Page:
One of the big imponderables of desktop video conferencing is whether anyone will actually want it. Do you really want to have people looking while chatting to you in the office? Will the population in general be happy with moderate resolution, the slightly jerky displays? Since the middle of 1990 users at The Olivetti Research […]
One of the big imponderables of desktop video conferencing is whether anyone will actually want it. Do you really want to have people looking while chatting to you in the office? Will the population in general be happy with moderate resolution, the slightly jerky displays? Since the middle of 1990 users at The Olivetti Research Lab and at the nearby University of Cambridge Computer Laboratory have had videoconferencing systems on their desks, linked by a proprietary Asynchronous Transfer Mode network, and the insight gained into how these systems work in practice is rare. It is, to be sure, a small, rather specialised community; there are only about 40 units in use, with a total of around 50 users, and the Lab acknowledges quite bluntly that the results will not scale up accurately to larger populations. Nonetheless the researchers say that their expectations have been baffled in many cases, as facilities became popular for quite unexpected reasons. The system that Olivetti put together in the late 1980s, dubbed Pandora, is notable for its flexibility: every Pandora’s Box contains six T45 Transputers, each with its own discrete function; some handling video, one for audio, and another for data. The whole lot is then combined by the final Transputer for display as a standard X Window desktop. The end product is a very versatile multimedia workstation, which, thanks to the way that it is networked can offer anything from multi-way video conferencing in multiple windows to audio feeds from a networked compact disk player or networked video from national television. Over the years the Lab has learned quite a bit on how these services get used in practice.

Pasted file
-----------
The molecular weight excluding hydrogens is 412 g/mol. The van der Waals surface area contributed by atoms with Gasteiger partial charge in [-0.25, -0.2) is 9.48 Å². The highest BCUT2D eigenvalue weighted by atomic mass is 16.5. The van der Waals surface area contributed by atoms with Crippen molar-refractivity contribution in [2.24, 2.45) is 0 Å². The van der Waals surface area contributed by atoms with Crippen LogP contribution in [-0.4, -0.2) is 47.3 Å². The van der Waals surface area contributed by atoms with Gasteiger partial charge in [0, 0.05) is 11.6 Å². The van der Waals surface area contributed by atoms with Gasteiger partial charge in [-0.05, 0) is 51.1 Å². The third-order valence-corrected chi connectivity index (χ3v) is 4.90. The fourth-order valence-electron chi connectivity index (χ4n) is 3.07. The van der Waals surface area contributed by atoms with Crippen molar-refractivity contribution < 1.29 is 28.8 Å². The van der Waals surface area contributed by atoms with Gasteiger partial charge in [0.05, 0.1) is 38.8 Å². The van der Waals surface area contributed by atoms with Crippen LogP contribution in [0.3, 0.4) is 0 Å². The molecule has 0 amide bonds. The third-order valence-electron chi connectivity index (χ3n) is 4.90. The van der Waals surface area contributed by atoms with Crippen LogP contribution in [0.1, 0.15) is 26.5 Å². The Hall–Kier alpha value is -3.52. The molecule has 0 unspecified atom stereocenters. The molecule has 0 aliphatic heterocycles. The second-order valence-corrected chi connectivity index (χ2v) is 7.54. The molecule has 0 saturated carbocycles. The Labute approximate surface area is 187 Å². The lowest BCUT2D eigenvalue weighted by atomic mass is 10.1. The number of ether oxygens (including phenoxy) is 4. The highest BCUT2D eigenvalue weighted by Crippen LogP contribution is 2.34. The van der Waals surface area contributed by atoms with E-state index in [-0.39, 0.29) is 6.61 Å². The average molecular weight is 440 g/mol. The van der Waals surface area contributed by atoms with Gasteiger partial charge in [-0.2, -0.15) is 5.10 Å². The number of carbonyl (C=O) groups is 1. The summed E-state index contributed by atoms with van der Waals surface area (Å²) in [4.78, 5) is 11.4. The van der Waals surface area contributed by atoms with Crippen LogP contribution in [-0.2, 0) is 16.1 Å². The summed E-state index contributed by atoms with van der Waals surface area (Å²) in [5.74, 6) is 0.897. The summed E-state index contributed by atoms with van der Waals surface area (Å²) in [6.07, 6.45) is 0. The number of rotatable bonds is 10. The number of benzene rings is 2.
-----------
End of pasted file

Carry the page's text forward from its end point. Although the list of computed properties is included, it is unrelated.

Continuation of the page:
Potentially good news for telecommunications companies is that two-way videophone conversations are popular and typically last longer than telephone conversations for the same users. A summary of findings suggests that At Pandora resolutions, body language is passed over well and it is possible to tell whether the correspondent is still interested in what is being said. In effect conversations can last quite a long time because of this feedback. Which means that people at Olivetti manage to look a lot more interested than most people during phone calls. Neither did potential problems with eye-contact prove insurmountable. Cameras mounted to the side or above the screen mean that users are never looking at each other eye to eye, but luckily the comparatively low resolution of the screen means that this is not immediately apparent. In fact, it became apparent that users would put up with lower quality pictures than expected: what they really hate is audio that breaks up. When it comes to pictures, the question that has been exercising the designers’ minds is whether users prefer their pictures to be quick-moving but granular, or high resolution and jerky. And the answer, according to the Labs is that users prefer to sacrifice resolution for speed: it is, after all natural to see someone through a fog; but to speak to someone whose lips don’t move in time with their words isn’t part of our day-to-day experience. Most videoconferencing networks have strict rules about who can see whom, with Pandora, by contrast anyone can peek into anyone’s room to see if they are busy, without getting permission in advance: the links are bi-directional, so that each user sees a picture of each other pop up on their screen. What they cannot do, without permission, is listen in to the room. The Labs have found that taking a peek is moderately popular, with users popping up for three or four seconds before terminating a call with smile and a wave. If video-conferencing and video-mail (voice-mail with pictures) have proved popular, then the multimedia applications have flopped. The researchers provided a facility whereby video clips can be embedded into standard electronic mail and much to their surprise found it did not get used much.
By Chris Rose